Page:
Mesa City Hall in racial rift - East Valley Tribune: Mesa

Mesa City Hall in racial rift

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Posted: Monday, May 29, 2006 11:13 am | Updated: 5:01 pm, Fri Oct 7, 2011.

Racial tensions in Mesa are no longer limited to day labor pick-up spots and neighborhoods, but have infiltrated the very City Hall office charged with bringing the races together.

Debbie Driscol, a 10-year neighborhood outreach coordinator, quit unexpectedly on May 19, nearly a year after filing a complaint alleging she was a victim of racial discrimination and workplace harassment.

Driscol is white and doesn’t speak Spanish. Her claims were against neighborhood services director Lisha Garcia, one of the highest-ranking Hispanics employed by the city.

Mesa hired an outside firm to investigate. It substantiated several of Driscol’s claims.

Among the allegations: Garcia publicly advocated opposition to Proposition 200, which requires voters to prove citizenship before casting ballots; made negative comments about the city to a prospective applicant, including that Mesa was “unresponsive to Hispanics;” and reposted a position to find a Hispanic candidate, according to the heavily redacted, 35-page report.

Other unresolved allegations include that Garcia declined to invite non-Hispanics to attend the Hispanic Women’s Conference, that Garcia is friendlier to Hispanics and uses affectionate greetings in Spanish, creating a perception that Garcia has a Hispanic agenda or is promoting the culture.

Driscol said she turned down a $24,500 settlementfrom Mesa, leaving open the chance for a civil lawsuit.

“They need to deal with the problem, not me,” Driscol said. “Nothing changed after the report came up.”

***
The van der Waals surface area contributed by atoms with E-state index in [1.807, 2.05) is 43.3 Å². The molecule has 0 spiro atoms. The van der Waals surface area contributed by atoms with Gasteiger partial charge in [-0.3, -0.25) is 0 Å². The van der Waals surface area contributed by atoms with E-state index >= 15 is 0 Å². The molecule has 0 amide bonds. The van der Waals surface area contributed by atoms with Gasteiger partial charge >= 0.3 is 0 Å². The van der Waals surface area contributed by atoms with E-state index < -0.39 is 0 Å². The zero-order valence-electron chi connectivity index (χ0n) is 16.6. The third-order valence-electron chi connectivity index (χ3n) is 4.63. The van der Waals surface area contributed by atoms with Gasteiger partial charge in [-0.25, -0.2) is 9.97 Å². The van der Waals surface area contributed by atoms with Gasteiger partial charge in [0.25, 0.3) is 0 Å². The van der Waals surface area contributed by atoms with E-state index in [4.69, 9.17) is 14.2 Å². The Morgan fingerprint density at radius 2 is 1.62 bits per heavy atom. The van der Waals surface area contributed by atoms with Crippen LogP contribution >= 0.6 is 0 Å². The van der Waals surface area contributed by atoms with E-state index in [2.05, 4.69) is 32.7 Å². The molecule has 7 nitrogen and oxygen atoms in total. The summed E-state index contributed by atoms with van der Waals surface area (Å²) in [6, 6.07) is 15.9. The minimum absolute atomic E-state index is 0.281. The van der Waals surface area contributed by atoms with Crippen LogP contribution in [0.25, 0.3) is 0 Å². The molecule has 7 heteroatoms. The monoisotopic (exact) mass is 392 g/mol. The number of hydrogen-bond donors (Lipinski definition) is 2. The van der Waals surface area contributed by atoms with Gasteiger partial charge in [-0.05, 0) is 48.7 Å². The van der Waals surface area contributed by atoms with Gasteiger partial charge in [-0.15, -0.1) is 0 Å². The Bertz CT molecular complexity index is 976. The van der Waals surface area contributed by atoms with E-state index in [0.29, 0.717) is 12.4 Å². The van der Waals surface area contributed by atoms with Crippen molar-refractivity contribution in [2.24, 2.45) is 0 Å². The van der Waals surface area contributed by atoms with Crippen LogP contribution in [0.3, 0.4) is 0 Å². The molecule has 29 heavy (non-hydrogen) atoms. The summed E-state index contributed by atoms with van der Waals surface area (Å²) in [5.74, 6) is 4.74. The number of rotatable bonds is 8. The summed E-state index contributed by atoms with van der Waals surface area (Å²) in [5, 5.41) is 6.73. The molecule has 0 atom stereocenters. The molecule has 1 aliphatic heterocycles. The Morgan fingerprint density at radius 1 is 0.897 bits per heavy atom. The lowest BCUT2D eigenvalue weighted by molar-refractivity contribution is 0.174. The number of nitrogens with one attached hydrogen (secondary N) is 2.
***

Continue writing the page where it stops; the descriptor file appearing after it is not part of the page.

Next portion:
Garcia was hired by the city nearly two years ago from the North American Development Bank in San Antonio. She has denied the allegations, including that she favors one race over the other and treats non-Hispanic employees — and residents — differently.

“I don’t have an agenda that is targeted to a specific race or ethnicity, but to the entire city,” Garcia said. “I’m here to do the best job and give 110 percent.”

City Council members declined to comment, saying that they don’t want to be involved in personnel matters, don’t know much about the situation, or are worried about potential litigation. Even so, the city is standing behind Garcia, dismissing the report findings as simple communications issues. A management coach was hired for Garcia, but she wasn’t disciplined. The investigation and coaching cost the city $15,224.

There’s no debate that Garcia is proud of her Hispanic culture and gravitates toward those issues. Having Garcia in the top spot for a department that works closely with Hispanic neighborhoods can be a plus for Mesa. It can be interpreted as a sign that it’s reaching out to a growing Hispanic population, which activists say has been ignored.

But on the other hand, city employees are supposed to be politically neutral. According to the investigation, Garcia has pushed for projects that benefit Hispanic causes and her Hispanic friends. However, the report said, “Given the city’s historic lack of focus on Hispanic issues, the prioritization although arguably biased, may be remedially appropriate.”